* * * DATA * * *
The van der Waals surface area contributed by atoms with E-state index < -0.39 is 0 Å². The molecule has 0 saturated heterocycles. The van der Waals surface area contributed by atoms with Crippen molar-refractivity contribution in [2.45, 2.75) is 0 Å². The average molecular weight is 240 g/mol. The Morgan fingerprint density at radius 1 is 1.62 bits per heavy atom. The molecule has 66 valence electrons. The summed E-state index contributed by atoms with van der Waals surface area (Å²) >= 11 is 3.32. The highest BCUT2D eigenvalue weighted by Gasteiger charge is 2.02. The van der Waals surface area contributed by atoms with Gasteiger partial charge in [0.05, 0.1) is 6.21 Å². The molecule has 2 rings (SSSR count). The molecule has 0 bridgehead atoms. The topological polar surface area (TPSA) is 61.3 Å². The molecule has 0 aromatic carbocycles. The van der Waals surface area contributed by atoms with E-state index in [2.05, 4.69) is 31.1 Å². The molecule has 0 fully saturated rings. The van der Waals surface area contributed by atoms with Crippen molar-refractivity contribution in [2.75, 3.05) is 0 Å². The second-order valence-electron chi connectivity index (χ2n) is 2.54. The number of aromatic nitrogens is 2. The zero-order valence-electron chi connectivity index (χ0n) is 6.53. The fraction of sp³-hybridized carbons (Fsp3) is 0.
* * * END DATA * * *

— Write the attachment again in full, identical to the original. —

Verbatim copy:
The van der Waals surface area contributed by atoms with E-state index < -0.39 is 0 Å². The molecule has 0 saturated heterocycles. The van der Waals surface area contributed by atoms with Crippen molar-refractivity contribution in [2.45, 2.75) is 0 Å². The average molecular weight is 240 g/mol. The Morgan fingerprint density at radius 1 is 1.62 bits per heavy atom. The molecule has 66 valence electrons. The summed E-state index contributed by atoms with van der Waals surface area (Å²) >= 11 is 3.32. The highest BCUT2D eigenvalue weighted by Gasteiger charge is 2.02. The van der Waals surface area contributed by atoms with Gasteiger partial charge in [0.05, 0.1) is 6.21 Å². The molecule has 2 rings (SSSR count). The molecule has 0 bridgehead atoms. The topological polar surface area (TPSA) is 61.3 Å². The molecule has 0 aromatic carbocycles. The van der Waals surface area contributed by atoms with E-state index in [2.05, 4.69) is 31.1 Å². The molecule has 0 fully saturated rings. The van der Waals surface area contributed by atoms with Crippen molar-refractivity contribution in [2.75, 3.05) is 0 Å². The second-order valence-electron chi connectivity index (χ2n) is 2.54. The number of aromatic nitrogens is 2. The zero-order valence-electron chi connectivity index (χ0n) is 6.53. The fraction of sp³-hybridized carbons (Fsp3) is 0.